Camouflaged Boats Pose New Threat in Illegal Drug Trade - NBC Bay Area

Camouflaged Boats Pose New Threat in Illegal Drug Trade

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    NEWSLETTERS

    Drug Smugglers Switch to Camouflaged Boats: USCG

    NBC 7's Liberty Zabala shares images of a new type of vessel being intercepted off of our coast by U.S. Coast Guard ships. It's faster and designed to blend in with the ocean.

    (Published Thursday, Jan. 25, 2018)

    New vessels designed to evade detection with a low-profile radar signature, camouflage and speed pose a new threat to the U.S. Coast Guard's efforts to keep illegal drugs out of the U.S.

    An example of the newest tool being used by illegal drug smugglers was caught in the eastern Pacific Ocean on Nov. 30, according to USCG officials.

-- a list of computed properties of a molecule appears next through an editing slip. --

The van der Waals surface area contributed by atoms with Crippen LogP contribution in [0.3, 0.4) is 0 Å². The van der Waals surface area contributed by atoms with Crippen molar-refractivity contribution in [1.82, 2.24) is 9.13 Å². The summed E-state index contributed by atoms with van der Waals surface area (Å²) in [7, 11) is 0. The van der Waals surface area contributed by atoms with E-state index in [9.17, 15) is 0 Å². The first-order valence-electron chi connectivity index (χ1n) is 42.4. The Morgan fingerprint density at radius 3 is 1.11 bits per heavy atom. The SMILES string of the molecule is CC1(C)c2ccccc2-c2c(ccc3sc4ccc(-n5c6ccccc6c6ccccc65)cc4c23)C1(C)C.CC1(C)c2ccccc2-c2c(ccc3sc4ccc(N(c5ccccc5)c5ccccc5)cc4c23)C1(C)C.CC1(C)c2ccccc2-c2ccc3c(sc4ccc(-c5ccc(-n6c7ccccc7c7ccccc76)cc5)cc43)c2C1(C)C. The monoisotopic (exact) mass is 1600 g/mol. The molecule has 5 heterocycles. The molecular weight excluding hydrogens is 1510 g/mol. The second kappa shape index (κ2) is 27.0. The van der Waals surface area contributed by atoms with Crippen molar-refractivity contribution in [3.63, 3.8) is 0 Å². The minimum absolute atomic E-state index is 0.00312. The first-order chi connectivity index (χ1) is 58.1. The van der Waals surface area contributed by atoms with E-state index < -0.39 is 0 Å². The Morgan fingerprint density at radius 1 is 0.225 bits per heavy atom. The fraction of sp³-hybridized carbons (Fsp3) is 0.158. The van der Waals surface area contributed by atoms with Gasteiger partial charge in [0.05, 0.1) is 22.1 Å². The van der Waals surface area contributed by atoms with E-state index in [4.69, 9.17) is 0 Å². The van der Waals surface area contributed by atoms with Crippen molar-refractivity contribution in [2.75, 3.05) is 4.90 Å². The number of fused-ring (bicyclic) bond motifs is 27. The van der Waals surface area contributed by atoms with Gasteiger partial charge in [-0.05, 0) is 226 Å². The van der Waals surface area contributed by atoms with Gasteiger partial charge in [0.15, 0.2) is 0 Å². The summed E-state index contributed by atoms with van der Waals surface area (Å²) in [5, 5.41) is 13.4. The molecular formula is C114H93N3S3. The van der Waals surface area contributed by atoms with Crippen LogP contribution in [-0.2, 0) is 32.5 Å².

The low-profile boat was painted green to blend in with the ocean. In its hold, guardsmen found more than 3,000 pounds of cocaine. 

    It was just one of a number of large seizures reported recently by the Coast Guard. 

    U.S. Customs and Border Protection

    On Thursday, crews offloaded more than 47,000 pounds of cocaine worth over $721 million. The drugs delivered by USCG crews to San Diego were seized in 23 separate incidents in the Pacific Ocean involving U.S. and Canadian forces. 

    More than 97 percent of cocaine bound for the U.S. and Canada is brought from South and Central America via ocean waters.

    Vice Adm. Fred Midgette, commander, U.S. Coast Guard Pacific Area said it's vital that the U.S. work together with more than 19 partner nations operating with Joint Interagency Task Force South (JIATFS).

    Since June, USCG has captured 13 of these low-profile vessels and two self-propelled semi-submersibles. 

    Crews are using a ScanEagle Drone to detect the vessels in the water up to 50 miles away from the nearest USCG ship. 

    Cartels are also using varying drug smuggling routes, according to USCG officials.